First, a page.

Ahlers & Ogletree to offer items owned by the late Coca-Cola president Robert W. Woodruff

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Ahlers & Ogletree to offer items owned by the late Coca-Cola president Robert W. Woodruff
Early 20th century Black, Starr and Frost Art Deco vanity case (or compact) made from 14kt yellow and white gold, rose cut diamonds, jadeite jade, enamel and Bakelite ($13,750).

ATLANTA, GA.- A vintage platinum and diamond anniversary ring given by the late Coca-Cola president Robert W. Woodruff (1889-1985) to his wife Nell, and Mrs. Woodruff’s custom Art Deco platinum and diamond bracelet, combined to bring $231,750 in an online-only sale of items from the Woodruff estate held Saturday, February 26th, by Ahlers & Ogletree, based in Atlanta.

The gorgeous anniversary ring boasted a 4.61-carat marquise brilliant center cut center diamond with F-color and SI1-2 clarity, plus two 0.30-carat trapezoid shape side diamonds. It was the auction’s top lot, bringing $118,750. The circa 1920s Tiffany & Company custom Art Deco platinum and diamond bracelet comprised 20 ctw old European cut, modern cut and various cut diamonds with H-I color and VS-clarity. It also topped six figures, selling for a robust $112,500.

Mr. Woodruff was a world-renowned American businessman and philanthropist who served as president of The Coca-Cola Company from 1923 to 1955. Nell had been a Red Cross nurse. The auction featured over 400 lots and included a portrait of Mr. Woodruff by Norman Rockwell and a portrait of George Washington by Dwight D. Eisenhower, a longtime friend of the Woodruffs.

Also offered were items pertaining to Woodruff’s longtime friendship with legendary golfer Bobby Jones (including a birthday letter from Bobby Jones and Eisenhower to Woodruff, plus golfing books written by Jones and inscribed “to Bob”); items relating to cigars and pipes, two of Woodruff’s passions; and many rarities, including Coca-Cola items belonging to Mr. Woodruff.

Following are additional highlights from the auction, which grossed about $1.1 million and attracted over 1,700 registered online bidders, who participated through LiveAuctioneers.com, Bidsquare.com and Invaluable.com. There were also 437 phone bidders. All prices quoted include a 25 percent buyer’s premium.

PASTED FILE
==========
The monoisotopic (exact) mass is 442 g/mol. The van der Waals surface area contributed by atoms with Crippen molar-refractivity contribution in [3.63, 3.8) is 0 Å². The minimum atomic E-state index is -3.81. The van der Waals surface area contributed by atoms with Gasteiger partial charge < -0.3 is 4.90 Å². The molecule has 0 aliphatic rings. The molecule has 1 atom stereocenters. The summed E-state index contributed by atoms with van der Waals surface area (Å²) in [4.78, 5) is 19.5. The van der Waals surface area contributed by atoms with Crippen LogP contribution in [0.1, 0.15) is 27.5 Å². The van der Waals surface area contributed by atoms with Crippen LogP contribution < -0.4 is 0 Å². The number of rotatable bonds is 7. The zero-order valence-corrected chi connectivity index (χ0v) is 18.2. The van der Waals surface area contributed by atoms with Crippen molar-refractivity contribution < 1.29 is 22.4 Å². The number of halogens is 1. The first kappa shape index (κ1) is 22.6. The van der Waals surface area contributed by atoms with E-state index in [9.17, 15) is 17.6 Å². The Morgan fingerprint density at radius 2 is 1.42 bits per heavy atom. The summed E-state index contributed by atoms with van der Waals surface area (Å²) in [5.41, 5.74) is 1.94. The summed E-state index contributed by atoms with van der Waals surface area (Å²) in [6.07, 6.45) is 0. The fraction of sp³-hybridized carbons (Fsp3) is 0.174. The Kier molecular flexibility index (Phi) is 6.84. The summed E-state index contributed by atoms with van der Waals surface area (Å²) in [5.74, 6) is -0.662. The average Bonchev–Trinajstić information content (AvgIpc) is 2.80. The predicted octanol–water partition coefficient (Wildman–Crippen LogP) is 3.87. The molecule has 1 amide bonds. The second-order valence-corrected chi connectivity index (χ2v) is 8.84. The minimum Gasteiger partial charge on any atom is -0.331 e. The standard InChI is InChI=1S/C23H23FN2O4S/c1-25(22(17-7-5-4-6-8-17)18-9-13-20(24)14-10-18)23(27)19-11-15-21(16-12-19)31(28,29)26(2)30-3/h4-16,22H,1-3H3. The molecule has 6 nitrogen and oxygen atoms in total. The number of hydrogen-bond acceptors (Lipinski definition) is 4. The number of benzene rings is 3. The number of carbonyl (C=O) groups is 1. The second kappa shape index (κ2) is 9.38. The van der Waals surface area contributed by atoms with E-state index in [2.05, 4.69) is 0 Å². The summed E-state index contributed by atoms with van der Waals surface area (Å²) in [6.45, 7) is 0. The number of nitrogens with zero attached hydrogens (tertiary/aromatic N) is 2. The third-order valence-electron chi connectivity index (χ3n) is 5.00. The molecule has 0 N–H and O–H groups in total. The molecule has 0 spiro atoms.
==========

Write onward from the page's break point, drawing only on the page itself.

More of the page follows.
The oil on canvas Portrait of George Washington after Gilbert Stuart (Mass./ 1755-1828) by former President Eisenhower (with whom Mr. Woodruff often played golf) was housed in a giltwood frame measuring 35 ½ inches by 29 ½ inches. It was signed lower right with a plaque reading, “To Nell and Bob from their friend Ike.” The portrait found a new owner for $50,000.

The charcoal portrait on tinted paper by Norman Rockwell (N.Y., 1894-1978), titled Portrait of Robert Winship Woodruff, was artist signed and contained in a 26 ½ inch by 21 ½ inch frame. It depicted Mr. Woodruff as a young man and sold for $43,750. A portrait of Woodruff as an older gentleman, with cigar, by Thomas E. Stephens (British/N.Y., 1885-1966) fetched $12,500.

The Woodruffs led a full, exciting life, and the items in the auction reflected that zest for living. They were pulled from the couple’s four homes: Windcrofte, their opulent primary residence on 16 acres of prime real estate in Atlanta; the TE Ranch in Wyoming, the 8,000-acre onetime home of the legendary Buffalo Bill Cody (1846-1917); a two-story River House complex on 52nd Street in Manhattan; and Ichauway, a vast, 29,000-acre working-hunting plantation in South Georgia.

A set of eleven Lenox (American, 20th century) porcelain plates, custom-made for the Woodruffs and depicting various figural and landscape images at the Ichauway plantation, each plate marked and with different dedications on verso, fetched $53,125. Also, a complete set of 44 Christmas cards produced from 1941-1984 for the Woodruffs by Athos Menaboni (Italian/Ga., 1895-1990), depicting birds and flora from the TE Ranch and Ichauway, gaveled for $25,000.

A first half 20th century Tiffany & Company 18kt yellow gold traveling spoon with two bowls and a folding body, inscribed “1885-1935 From Nell” and monogrammed “EWW”, in a leather case and with a maker’s mark, changed hands for $4,062. Mr. Woodruff’s Coke collectibles included two advertising lighters, consisting of a Hadson “Blue Bird” musical lighter (with Woodruff’s initials), and a Scripto Vu-Lighter with his name, sold as a single lot for $3,438.

A late 18th century seven-piece George III neoclassical Adams sterling silver oval epergne centerpiece, with the marks of William Pitts and Joseph Preedy (London, active 1791-1799), inscribed to Mr. Woodruff, topped out at $12,500. Also, a Thomas C. Molesworth (Wyo., 1890-1977) “Jack Rabbit” sculpture from 1938, unmarked, made of painted wrought iron, 36 ½ inches tall and accompanied by a typed poem by Mrs. Molesworth, found a new owner for $21,250.

Other noteworthy lots included an early 20th century Black, Starr and Frost Art Deco vanity case (or compact), made from 14kt yellow and white gold, rose cut diamonds, jadeite jade, enamel and Bakelite, with a mirror ($13,750); and an oil on canvas painting in the original giltwood 64 inch by 53 ½ inch frame by John Gifford (British, died 1900), titled Hunting Dogs ($18,750).

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